And only a few days before the slash happy Sarawakians, a gang of six men wearing ski masks and wielding knives ambushed two couriers and robbed them of RM500,000.

The robbery took place at about 2am. The victims, two Malaysians, had intended to spend the night at an 11th floor flat in Dorset Raod before delivering the money to moneychangers later that morning.

The robbers apparently got wind of the cache and struck.

Only five of the alleged robbers — all Bangladeshis with valid work permits and aged from 28 to 32 — have been caught and charged. A sixth is still at large as is the seventh¬† member in the Sarawak gang.

As if to prove that foreigners with a criminal bent aren’t confined to guest workers in the working class,¬†a Swiss business consultant¬†has been¬†charged in court¬†today with breaking into an MRT¬†depot and spray-painting graffiti on a train, for which he could be jailed and¬†caned, just like the Sarawakians and the Bangladeshis, if they are found guilty.

The Swiss, Oliver Fricker, 32, is alleged to have committed trespass and vandalism in mid-May, and a district judge who described him as a flight risk set bail at $100,000. His passport is also impounded.

Since he can’t raise the bail set, he has been remanded, like the others, whose offences are non-bailable. And like the other cases, another alleged criminal in the MRT case is also still at large, having entered Singapore on a tourist visa and then left.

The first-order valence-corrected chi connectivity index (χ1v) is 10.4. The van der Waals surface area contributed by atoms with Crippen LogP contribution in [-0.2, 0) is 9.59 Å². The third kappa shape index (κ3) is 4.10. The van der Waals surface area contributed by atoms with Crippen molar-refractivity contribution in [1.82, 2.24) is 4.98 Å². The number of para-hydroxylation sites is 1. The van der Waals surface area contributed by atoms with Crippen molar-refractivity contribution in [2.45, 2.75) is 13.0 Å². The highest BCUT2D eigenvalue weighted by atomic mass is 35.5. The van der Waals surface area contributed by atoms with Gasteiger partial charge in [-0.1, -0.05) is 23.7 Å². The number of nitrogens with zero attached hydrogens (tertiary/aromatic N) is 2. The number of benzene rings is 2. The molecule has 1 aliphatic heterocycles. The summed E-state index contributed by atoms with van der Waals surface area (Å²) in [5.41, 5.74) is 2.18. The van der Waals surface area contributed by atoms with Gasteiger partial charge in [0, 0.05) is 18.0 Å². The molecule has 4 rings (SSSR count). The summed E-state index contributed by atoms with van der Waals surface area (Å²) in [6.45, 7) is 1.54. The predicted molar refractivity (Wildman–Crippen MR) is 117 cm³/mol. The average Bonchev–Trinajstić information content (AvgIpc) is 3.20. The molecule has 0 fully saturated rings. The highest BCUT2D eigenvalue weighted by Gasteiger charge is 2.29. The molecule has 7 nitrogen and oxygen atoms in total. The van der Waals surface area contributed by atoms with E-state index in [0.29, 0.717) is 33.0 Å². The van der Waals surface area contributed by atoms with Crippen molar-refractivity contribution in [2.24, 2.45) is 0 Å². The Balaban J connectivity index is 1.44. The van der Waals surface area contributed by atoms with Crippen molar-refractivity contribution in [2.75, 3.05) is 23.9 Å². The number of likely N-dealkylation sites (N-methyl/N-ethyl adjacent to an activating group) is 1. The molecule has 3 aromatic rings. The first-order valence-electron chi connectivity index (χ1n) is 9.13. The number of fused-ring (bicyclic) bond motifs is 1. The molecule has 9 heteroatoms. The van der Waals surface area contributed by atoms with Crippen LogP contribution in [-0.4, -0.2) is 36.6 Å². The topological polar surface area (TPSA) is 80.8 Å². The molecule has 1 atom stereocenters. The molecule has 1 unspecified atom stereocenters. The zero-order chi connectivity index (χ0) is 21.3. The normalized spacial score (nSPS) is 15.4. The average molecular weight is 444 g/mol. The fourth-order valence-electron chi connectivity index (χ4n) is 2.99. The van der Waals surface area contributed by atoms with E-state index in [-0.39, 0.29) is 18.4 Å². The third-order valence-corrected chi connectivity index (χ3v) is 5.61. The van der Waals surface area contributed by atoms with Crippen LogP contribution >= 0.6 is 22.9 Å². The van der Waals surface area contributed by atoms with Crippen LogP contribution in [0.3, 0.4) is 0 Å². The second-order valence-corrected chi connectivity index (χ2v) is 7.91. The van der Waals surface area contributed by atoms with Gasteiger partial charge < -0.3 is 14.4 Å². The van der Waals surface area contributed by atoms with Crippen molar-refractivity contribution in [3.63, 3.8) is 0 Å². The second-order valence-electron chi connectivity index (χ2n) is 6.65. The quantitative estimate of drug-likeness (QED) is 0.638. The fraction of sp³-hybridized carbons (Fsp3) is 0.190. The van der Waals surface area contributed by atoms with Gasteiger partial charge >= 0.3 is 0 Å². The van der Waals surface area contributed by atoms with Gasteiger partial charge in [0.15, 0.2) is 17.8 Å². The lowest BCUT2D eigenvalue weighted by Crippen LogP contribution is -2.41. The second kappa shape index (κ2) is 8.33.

Prosecutors in the train vandalism case, arguing for the high bail amount, said Fricker had been due to leave for Switzerland two days after his arrest.

The break-in, believed to have taken place before dawn on May 17, was not immediately detected and the train plied its route in full view of commuters, one of whom filmed it and posted a clip on video-sharing site Youtube.

The train has been scrubbed clean but the clip can still be viewed at http://www.youtube.com/watch?v=1CV4JYKBEQo.

After this rash of crimes “allegedly” committed by a cross section of foreigners working in Singapore in the spate of a few days, local born Singaporeans could be forgiven for thinking that our country is no longer as safe and secure as we once believed it was.

Terrible if this plus factor for calling Singapore home has indeed gone with the wind. ūüė¶

I went sightseeing …

by myself on the morning of the last day of my trip to Cat City, as a) I wasn’t particularly keen to visit the Sarawak Museum which the¬†others were¬†set on doing and b) I wanted to visit the Tua Pek Kong temple, the oldest Chinese temple in Sarawak which I know my Christian travelling companions won’t want to see.¬†

I was determined to visit the temple this time, since it was right next to the Hilton, unlike my last trip with some members of¬†this group some 10 years ago to China when it was thumbs down all the way for any¬†religious site not associated with Christianity. Back then, it wasn’t logistically possible for me¬†to strike out on my own.¬†¬†

The Tua Pek Kong temple in Kuching¬†is living history; visitors on the¬†day I was there¬†were quite young and well-dressed and seemed to be regulars, because they made offerings in a way that suggested that it wasn’t their first time.¬†